Friday, December 23, 2011

Vampyres of Hollywood

Vampyres of Hollywood  (Vampyres of Hollywood, #1)Vampyres of Hollywood by Adrienne Barbeau
My rating: 2 of 5 stars

I stand by my earlier statement in a review of a vampire book where the author had changed the vampire rules so that they could walk in the sun: YOU RUIN VAMPIRES AND YOU RUIN THE TENSION. There is something deliciously dark (no pun, or maybe, yes, pun intended) about having to live in the night.  Darn it! They are creatures of the night! When you change it, you ruin it.  I'm sorry, that's just the way I feel. Moving on....

So, the rest of this story features a madcap murder mystery that barely holds together.  It is told in alternating chapters by the police detective and the Chatelaine of Hollywood (head vampire and scream queen actress) as they both try to figure out who is killing actors, agents, directors.  There is some language and mentions of bondage and S&M clubs and the sheer brutality and gore of the murder scenes pop this up to 11th grade at least if not a faculty read.

I think the authors traded in a fast moving plot for character development.  I never felt an emotional connection to any of the main characters and therefore didn't care if they lived or died, making it hard to get through the end of the book.  I did finish it, but at the end instead of being breathless at the huge fight, I was ho hum.

And the huge fight at the end?  Doesn't make any sense.  It's not even worth writing a spoiler to try and figure it out.

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Wednesday, December 21, 2011

Collection Development: A Few Thoughts

This year we have a new headmaster.  While, this is nothing new to us in terms of what we do, we have found some small changes in policy are necessary.

Fortunately, what that means is that we are getting more departments involved in the selection of materials.  Of course, one of those hot button areas is the health and sex education sections of the collection.  One thing I would advise that school librarians do is to periodically look over your section, take the whole section down and then ask the relevant teachers to come over (for coffee and donuts, wine and cheese, whatever works for your school) and have a short meeting and go over the books that you currently have and have some print outs of books that you may want to order.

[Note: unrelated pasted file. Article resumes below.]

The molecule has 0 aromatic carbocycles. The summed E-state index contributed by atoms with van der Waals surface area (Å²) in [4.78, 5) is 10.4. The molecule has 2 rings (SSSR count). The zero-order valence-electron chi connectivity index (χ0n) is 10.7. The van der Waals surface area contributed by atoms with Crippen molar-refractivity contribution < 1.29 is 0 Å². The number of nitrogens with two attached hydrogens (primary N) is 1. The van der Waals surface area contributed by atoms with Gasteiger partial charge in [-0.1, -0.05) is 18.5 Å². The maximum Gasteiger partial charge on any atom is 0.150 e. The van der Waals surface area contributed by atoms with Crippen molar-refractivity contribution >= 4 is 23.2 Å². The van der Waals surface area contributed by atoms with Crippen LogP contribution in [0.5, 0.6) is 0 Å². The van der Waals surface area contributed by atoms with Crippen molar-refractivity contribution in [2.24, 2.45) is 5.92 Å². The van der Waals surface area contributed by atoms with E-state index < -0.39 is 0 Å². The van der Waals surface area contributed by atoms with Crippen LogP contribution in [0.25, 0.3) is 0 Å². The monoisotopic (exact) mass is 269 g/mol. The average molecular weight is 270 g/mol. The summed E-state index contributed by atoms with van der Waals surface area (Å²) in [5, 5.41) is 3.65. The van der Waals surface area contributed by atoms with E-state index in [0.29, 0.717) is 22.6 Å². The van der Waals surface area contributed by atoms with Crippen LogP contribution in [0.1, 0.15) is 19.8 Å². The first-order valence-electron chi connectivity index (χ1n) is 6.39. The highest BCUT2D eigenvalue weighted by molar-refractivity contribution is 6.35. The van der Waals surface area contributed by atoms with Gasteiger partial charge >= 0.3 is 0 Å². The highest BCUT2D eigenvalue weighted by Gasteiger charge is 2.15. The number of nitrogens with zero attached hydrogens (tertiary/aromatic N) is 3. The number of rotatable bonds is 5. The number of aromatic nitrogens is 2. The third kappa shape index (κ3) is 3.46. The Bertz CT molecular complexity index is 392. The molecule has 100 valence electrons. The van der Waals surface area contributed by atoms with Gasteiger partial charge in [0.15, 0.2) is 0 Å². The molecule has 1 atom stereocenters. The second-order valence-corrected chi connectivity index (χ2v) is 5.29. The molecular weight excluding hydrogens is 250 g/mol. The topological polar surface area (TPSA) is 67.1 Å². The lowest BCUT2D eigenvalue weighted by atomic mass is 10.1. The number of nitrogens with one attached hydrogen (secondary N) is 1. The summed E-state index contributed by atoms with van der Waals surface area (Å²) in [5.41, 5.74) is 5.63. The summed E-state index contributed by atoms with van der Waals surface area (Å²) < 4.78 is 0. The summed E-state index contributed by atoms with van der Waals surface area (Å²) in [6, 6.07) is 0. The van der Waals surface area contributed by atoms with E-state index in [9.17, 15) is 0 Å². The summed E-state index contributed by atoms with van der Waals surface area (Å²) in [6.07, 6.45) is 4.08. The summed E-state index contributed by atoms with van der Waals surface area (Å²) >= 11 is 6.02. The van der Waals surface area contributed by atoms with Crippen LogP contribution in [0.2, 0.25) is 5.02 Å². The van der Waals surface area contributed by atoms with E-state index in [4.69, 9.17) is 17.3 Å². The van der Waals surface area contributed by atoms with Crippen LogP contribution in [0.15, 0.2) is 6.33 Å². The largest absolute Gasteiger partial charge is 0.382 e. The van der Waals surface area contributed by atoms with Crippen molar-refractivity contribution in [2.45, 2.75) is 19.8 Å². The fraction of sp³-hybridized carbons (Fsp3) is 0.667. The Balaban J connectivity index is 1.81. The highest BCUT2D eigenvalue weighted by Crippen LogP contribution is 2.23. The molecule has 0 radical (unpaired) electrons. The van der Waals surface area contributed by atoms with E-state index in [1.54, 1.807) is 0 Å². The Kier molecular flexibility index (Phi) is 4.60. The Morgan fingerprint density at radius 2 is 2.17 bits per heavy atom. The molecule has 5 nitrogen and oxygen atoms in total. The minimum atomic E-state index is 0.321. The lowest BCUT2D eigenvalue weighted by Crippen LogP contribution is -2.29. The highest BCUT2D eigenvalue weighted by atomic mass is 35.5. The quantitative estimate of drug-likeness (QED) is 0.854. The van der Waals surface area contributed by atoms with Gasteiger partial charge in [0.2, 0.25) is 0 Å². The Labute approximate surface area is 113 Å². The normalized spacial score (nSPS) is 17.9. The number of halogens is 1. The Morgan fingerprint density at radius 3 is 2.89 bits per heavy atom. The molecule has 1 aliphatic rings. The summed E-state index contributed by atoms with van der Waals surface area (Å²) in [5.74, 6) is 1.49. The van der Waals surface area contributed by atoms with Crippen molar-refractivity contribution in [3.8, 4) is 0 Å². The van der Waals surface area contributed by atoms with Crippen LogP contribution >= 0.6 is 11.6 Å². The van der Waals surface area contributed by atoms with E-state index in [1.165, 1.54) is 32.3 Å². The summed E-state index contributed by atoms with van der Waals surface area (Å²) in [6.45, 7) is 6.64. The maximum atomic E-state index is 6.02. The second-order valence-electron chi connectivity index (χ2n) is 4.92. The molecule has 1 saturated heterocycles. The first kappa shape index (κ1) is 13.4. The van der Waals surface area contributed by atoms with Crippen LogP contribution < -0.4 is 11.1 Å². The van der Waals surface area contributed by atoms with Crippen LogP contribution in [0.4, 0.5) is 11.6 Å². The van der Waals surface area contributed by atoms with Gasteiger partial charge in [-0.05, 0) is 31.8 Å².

By opening the dialog and asking for help on a proactive basis and by having the materials right in front of them, you can ask if the materials meet the curriculum and the needs of the students.  Since that section can be a hot button issue, you can also begin to create some allies and a conversation about what it is that they need and how you can help them with resources.

Furthermore, with this particular subject matter, I would advise that you treat material on it as you would graphic novels.  My policy with graphic novels is to never put one on the shelf until I have looked or read every page, because graphic novels can look innocuous and yet be very adult and you don't want to label them for middle school, when they are for high school only.  I don't trust reviews on graphic novels.

Death Comes to Pemberly

Death Comes to PemberleyDeath Comes to Pemberley by P.D. James
My rating: 3 of 5 stars

It's tough to take on one of the most beloved books of all time.  Well, at least if you love Pride and Prejudice, you REALLY love it.  So, anyone messing with it had better get it right.

I've tried to read several books that were "sequels" to P&P mostly because I miss those characters so much that I want someone to get it right.  PD James does and she doesn't.  She does what she does best, which is write a mystery.  She tries really hard to stay true to the characters and to move us down the road to finding out what has happened and what is going to happen in their lives and for that I think she deserves some credit because she did do it in a pretty entertaining way.  I was intrigued enough to read the whole book and I am one of those people who will drop a book after the first 50 pages.

I think she also had a vision in mind for Lydia and Wickham (Did he do it? Will he be convicted?) and for that I love her.  You can tell that for all these years the way Austen left Lydia and Wickham in Elizabeth and Darcy's world as their family connection has bothered her and James needed to write out her own version of how to correct it for the Darcy's.  You have to love her for going to this trouble.

However, what is missing from the book is characterization.  We get a lot of plot and little of the entrancing interactions between characters that was so entertaining in P&P.  And that is where my chief disappointment lies.  She tried so hard and obviously had a clear vision of where she wanted to go.  She was thorough in her use of language of the time (although not as gifted as Austen, but who could be), but she lacked the interplay, dialog, scenes and outright fighting and comedy that marked P&P as such a classic.

In the end, it is worth reading to see her unique vision, but it is not a true sequel.  I am still waiting for that to be written.

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